When people find out a person has or has had cancer, they get nervous. They don't want to "intrude" but they are full of questions. How did you find the cancer? Aren't you young for this? How long have you had it? Did you lose your hair? What is the prognosis?
For me, I think the story begins in January 2003. I had a horrible cold, which developed into what I thought was bronchitis. Of course, being raised to be tough, I didn't go to the doctor. After a week I was feeling better, but noticed that what I had thought were swollen glands in my neck, had not decreased on the left side. I continued to monitor this bump, making jokes and calling it my lymphoma friend. Little did I know that's what it actually was! I had friends who were nurses feel it, and of course they all said to go to the doctor, which I still didn't do! Finally, in early June I was forced to the doctor to get my allergies checked or she wouldn't give me new prescriptions!
I knew this was something serious when the doctor said I couldn't wait 3 weeks for a CAT scan. Like most teachers, I wanted to wait until school was out for the summer to do all my appointments! I had the CAT scan the next day and was told a few days later that there was "activity". Don'tcha love that word?! My GP sent me to a general surgeon who was going to "explore the mass". I still didn't quite realize that they thought it was cancer, until I said to the doctor, "Isn't that a nice term for biopsy?" and he finally used the word!
The doctor was great telling me it was Hodgkin's Disease when I woke up in recovery. He was very gentle, had already spoken to my family in the waiting room, and explained about the different kinds of lymphoma. If you have to have cancer, this is the one to have. Very high remission rate!
BUT... I am one of the exceptions! I did the standard ABVD chemo plus radiation treatment. It went pretty well, the radiation really burned me up, but the chemo was fine.
In February 2005, a year after I was told I was in remission, spots started appearing on scans again, and I was sent to Dana Farber Cancer Institute in Boston for an autologous bone marrow transplant, also know as a stem-cell transplant. Autologous means they used my own bone marrow, after extreme radiation. At first it seemed like it worked, but it didn't; now sludgy stuff was showing up in my lungs on the scans! I was hopeful that it was "just" fungus, instead of cancer, but a lung biopsy told us it was cancer again. BTW, of all the things that have been done to my body in these 5 years, the lung biopsy was by far the worst and most painful with the longest recovery.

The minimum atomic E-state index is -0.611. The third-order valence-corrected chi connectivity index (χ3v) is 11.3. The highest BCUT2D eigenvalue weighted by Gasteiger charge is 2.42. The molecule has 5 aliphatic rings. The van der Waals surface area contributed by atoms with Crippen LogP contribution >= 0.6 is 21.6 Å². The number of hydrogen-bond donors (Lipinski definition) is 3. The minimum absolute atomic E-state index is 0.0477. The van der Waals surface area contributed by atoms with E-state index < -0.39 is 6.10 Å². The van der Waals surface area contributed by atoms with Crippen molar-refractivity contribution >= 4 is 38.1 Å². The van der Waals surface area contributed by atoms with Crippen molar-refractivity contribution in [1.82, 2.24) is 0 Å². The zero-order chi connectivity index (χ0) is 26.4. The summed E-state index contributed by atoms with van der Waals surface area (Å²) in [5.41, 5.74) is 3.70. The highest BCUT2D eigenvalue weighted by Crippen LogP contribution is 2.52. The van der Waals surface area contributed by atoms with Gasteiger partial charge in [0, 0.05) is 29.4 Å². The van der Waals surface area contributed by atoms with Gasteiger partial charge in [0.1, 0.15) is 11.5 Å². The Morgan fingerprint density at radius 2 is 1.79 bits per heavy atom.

Now I was switched to a new doctor at Dana Farber and got prepared for an allogenous transplant, from a donor. Of course you first have to find a donor, and this is not "House"! My only potential match would have been a sibling, and she didn't match. We waited about 6 months until a donor was found. I did not feel or act sick during this time, exept after I had the maintenance chemotherapy I would be a little weak for a few days.
The transplant took place on October 5, 2006 and I went home the next day! This picture shows me w/ my "bag o' blood." It's just a simple transfusion, no pain at all!
The transplant was a success, so I have been in remission for over 18 months, but now I have something that can be as lethal as cancer, Chronic Graft vs. Host disease. Basically, the donor bone marrow has killed off the cancer, but does not yet recognize its new host (me) as its home, so it is now fighting my organs. This is something that will just take time, and the goal is to keep it at bay and keep me alive until the new cells realize they are in a permanent home!
Of course there's lots more information about medications, treatments, clinical trials of new treatments that I've tried, my hair (which is what so many people care about) how it has effected my family and my overall quality of life, etc. I can address those things in future posts if people have any interest.